Wednesday, May 21, 2008
Monday, May 12, 2008
Tom Jones, the curator of the Art Car Museum, drove Swamp Mutha by Ann Harithas (below) in the Art Car parade Saturday for the last time.
Tuesday, May 6, 2008
Kingdom, 2008, altered book
Brian Dettmer makes unusually beautiful sculptures out of books.
Webster Two Point Oh, 2008, altered book
Core 6, 2007, altered book
If there were ever objects made to simultaneously horrify and thrill a book-lover, Dettmer has made them. You can see lots more here. His work is on display at the Kinz, Tillou and Feigen gallery in NYC through June 14.
Hat-tip to C-Monster.net
Saturday, May 3, 2008
Perchabirdability, mixed media on birch panel, 2005.
Friday, April 25, 2008
The Opposite of Peace, 2007, by Joan Fabian
This painting by Joan Fabian was entered into the into the Hunting Prize, where she was one of the artists on their "short list." As I understand it, that means she made it through the first round of judging, in which she had sent them a digital image of the piece, they decided they liked it, and asked for the original to be sent. She sent the piece to them, at considerable expense. At this point, she was disqualified. Why?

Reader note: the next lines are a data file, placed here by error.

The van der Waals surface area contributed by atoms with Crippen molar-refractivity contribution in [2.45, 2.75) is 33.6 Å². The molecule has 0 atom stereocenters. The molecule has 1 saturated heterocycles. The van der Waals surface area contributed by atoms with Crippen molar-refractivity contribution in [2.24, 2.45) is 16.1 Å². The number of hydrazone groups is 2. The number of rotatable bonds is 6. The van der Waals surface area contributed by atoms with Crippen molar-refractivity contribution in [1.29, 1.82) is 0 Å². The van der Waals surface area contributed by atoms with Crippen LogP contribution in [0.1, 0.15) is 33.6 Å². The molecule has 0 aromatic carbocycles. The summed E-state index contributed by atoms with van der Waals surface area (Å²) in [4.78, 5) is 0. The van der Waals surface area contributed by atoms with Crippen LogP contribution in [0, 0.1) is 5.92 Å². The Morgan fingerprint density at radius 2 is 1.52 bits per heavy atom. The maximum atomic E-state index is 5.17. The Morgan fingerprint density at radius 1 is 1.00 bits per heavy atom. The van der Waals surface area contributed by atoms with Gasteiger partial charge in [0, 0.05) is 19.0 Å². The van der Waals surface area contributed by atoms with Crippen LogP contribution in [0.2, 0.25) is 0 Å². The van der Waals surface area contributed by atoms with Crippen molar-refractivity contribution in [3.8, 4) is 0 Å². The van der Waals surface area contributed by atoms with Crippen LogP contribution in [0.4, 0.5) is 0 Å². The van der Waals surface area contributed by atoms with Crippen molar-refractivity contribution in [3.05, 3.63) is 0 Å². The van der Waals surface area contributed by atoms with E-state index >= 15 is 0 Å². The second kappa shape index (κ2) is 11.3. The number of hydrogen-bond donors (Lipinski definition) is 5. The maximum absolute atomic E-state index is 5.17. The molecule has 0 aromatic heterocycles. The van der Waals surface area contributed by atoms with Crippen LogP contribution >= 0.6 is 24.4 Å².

I contacted one of the jurors, who were going to chose pieces by viewing the actual works, and he said they never seen my piece. I called a representative of Hunting and she told me that they had nothing to do with the disqualification process and that it was the jurors that did the disqualifying because it wasn't a "painting".Way to dodge responsibility guys! Now this is admittedly a grey area. On the other hand, artists have been painting on shaped canvases and shaped pieces of wood for a long time, and if such a work was not a painting as far as the Hunting Prize is concerned, it should have been either 1) more clearly spelled out in the rules, or 2) disqualified when she sent the digital file in.
What is the Hunting Prize? It's an art prize given by Hunting PLC, an English oil services company. From 1981 to 2005, it was given in the U.K., but moved to Texas in 2006. The prize is astonishingly generous--$50,000.